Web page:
Storm of protests against rising cost of living sweeps Britain

By Peter Lazenby

STORM of protest swept Britain at the weekend when thousands of demonstrators took to the streets to vent anger at a cost-of-living crisis driving millions of working people deeper into poverty.

From Edinburgh to London, Manchester to Birmingham and Sheffield to Southampton, demonstrations took place in more than 40 towns and cities on Saturday.

Participants carried banners and waved placards demanding: “Cap energy bills,” “Tax the rich” and “We won’t pay for the crisis.”

In London, a baby just a few months old clutched a placard reading: “I can do a better job than Boris.”

The protests, organised by the People’s Assembly, took place as inflation edged towards 6 per cent, with warnings that it could exceed 7 per cent in April.

Energy customers have been told to expect price rises of more than 50 per cent, while oil giants BP and Shell have declared profits of £9.5 billion and £14.2bn respectively.

In Manchester, where thousands marched, Manchester People’s Assembly chairman Chris Neville said: “What we are really seeing now is unprecedented, a perfect storm of effects on working people, massive inflation.

“We are being told energy prices are going up by 50 per cent plus after they have already gone up and wages have fallen for over a decade since the Tories were elected.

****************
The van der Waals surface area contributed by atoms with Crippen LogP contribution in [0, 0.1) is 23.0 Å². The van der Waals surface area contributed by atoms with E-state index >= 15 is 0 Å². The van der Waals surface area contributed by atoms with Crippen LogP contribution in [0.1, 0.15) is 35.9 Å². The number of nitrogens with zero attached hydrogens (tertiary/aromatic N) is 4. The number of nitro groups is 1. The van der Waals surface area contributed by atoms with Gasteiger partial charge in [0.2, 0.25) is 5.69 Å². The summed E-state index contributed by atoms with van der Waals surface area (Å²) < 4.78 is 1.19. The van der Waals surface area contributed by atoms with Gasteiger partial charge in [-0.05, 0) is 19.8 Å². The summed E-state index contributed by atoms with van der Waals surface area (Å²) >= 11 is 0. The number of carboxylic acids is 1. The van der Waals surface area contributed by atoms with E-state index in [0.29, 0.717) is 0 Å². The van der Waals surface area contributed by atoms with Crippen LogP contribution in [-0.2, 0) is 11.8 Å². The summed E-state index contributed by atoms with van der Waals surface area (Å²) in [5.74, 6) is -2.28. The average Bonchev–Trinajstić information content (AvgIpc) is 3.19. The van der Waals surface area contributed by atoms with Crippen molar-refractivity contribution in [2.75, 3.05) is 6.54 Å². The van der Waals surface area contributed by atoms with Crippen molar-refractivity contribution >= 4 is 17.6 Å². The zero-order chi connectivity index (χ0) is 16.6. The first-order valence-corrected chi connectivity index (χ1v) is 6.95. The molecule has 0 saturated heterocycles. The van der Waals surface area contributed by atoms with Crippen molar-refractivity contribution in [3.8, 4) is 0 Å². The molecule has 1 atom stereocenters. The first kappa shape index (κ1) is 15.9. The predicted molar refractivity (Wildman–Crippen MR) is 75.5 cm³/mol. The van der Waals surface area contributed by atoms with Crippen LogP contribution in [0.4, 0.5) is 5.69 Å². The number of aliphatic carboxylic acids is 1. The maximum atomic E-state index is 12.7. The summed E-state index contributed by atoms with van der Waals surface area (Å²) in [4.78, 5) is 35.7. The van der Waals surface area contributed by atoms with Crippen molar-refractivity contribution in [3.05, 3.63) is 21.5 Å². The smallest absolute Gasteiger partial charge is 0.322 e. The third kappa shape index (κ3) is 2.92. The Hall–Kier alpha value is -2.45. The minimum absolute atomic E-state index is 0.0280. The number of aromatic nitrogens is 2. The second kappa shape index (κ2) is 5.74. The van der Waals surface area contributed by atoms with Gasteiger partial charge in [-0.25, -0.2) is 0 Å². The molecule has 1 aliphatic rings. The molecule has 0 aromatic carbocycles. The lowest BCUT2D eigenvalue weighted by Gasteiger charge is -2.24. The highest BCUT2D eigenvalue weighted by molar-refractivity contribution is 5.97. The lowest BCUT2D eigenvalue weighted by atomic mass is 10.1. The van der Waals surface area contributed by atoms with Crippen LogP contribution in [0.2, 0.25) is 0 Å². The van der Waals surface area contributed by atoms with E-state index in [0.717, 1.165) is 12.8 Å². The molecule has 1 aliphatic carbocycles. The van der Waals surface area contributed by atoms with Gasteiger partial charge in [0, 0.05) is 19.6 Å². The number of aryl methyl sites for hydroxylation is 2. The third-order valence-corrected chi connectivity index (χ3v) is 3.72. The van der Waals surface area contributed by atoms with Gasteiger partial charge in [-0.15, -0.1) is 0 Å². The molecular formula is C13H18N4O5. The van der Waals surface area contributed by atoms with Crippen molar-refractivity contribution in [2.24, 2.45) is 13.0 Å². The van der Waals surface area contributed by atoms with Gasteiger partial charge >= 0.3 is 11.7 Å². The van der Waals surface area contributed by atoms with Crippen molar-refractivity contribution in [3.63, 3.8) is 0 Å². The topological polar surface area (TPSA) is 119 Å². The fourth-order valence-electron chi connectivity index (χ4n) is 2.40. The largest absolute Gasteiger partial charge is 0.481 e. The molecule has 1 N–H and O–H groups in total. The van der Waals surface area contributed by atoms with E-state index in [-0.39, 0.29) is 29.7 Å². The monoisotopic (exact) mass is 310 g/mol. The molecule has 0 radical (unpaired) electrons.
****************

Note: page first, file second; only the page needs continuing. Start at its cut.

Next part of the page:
“We want to be the start of a movement against all this, saying: ‘Enough is enough’.”

Ian Allinson of Manchester Trades Union Council said: “In a way, it’s a very unifying crisis, in that some people were already struggling to choose between heating and eating and more people are going to be pushed into that situation unless we win change from this government and the energy companies.

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“The reality is that you have the governor of the Bank of England, a man on half a million pounds a year, telling workers to accept low pay rises.

“Why is he not demanding Shell and BP accept lower profits and keep prices down? That would do more to help inflation than demanding we pay the price for it.”

In Glasgow, Labour MSP Paul Sweeney said: “When wages are stagnating, we’re seeing costs spiking and the governments are missing in action when people are crying out for help both at a Scottish and a UK level.”

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